·        Silence at times may amount o corroborate evidence in the circumstance where the accused refuse to talk where he reasonably ought to have talked. However, it is not in all cases, it is often left at the discreation of that court to determine under each condition whether such silence amount to corroboration or not. In the case up OKE VS THE REPUBLIC; a police witness said that he took the complainant to the house of the accused who was charged with  defilement of a girl and that there the complainant  pointed at the accused saying that he was the one who defiled her. The accused said nothing. The trial judge apparently trented this alleged conduct of the accused as corroboration. On appeal, the supreme court held it inadequate to have amounted to corroboration. In the case of R vs kumi, the silence by the accused in that case amended to admission by conduct.
·        In order for an evidence to be capable in law to constitute corroboration, such evidence must be
·        Admissible itself
·        From a source independent of the evidence to be corroborated and
·        Such as to tend to show by confirmation of some material particularly not that the offence charged was committed but also, was committed by the dependent.
However, pursuant to section 200  of the evidence Act  which stated that no particular number of witnesses shall in any case be required for the prove of any fact, the general rule is that corroboration of evidence is not required except where the law demands it as seen in the case of NWAMBE Vs STATE and THEOPHILUS  Vs STATE.  The cases where the law stipulated that there should be corroboration constitute the main exceptions to the rule and also instances in which as a matter of frachie require evidence of corroboration.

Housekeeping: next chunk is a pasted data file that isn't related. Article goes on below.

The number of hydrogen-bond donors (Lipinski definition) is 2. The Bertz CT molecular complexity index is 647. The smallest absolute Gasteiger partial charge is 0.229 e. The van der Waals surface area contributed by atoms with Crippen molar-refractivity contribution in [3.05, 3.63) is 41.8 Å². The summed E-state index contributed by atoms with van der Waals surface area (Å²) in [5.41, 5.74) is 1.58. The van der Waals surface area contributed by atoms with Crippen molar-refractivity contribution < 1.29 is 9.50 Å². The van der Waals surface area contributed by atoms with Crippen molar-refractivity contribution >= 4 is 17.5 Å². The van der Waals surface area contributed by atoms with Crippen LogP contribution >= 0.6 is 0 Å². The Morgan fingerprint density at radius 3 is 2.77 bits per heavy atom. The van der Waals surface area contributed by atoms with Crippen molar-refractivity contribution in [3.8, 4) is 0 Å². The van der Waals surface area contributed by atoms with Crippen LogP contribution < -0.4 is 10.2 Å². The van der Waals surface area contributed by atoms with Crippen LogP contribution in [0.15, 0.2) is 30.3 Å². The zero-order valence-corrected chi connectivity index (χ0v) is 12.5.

When the problem of reliability of witness arise in a suit, this suggest that in such suit, no conviction should be based wholly or mainly upon the evidence from such a single witness, though recent legislation has gone in the opposite direction and shows that these is little possibility of establishing such a principle. In criminal cases, the rule as to corroboration applies only to witnesses for the prosecution as seen in the case of DAVIES Vs D.P.P. The issue of corroboration therefore can only arise if the evidence needed to be corroborated is given by the prosecution and not the defence. The general rule that no particular number of witness is required in order to discharge the onus of proof which lies on a party is subject to the following exception or cases in which corroboration is required;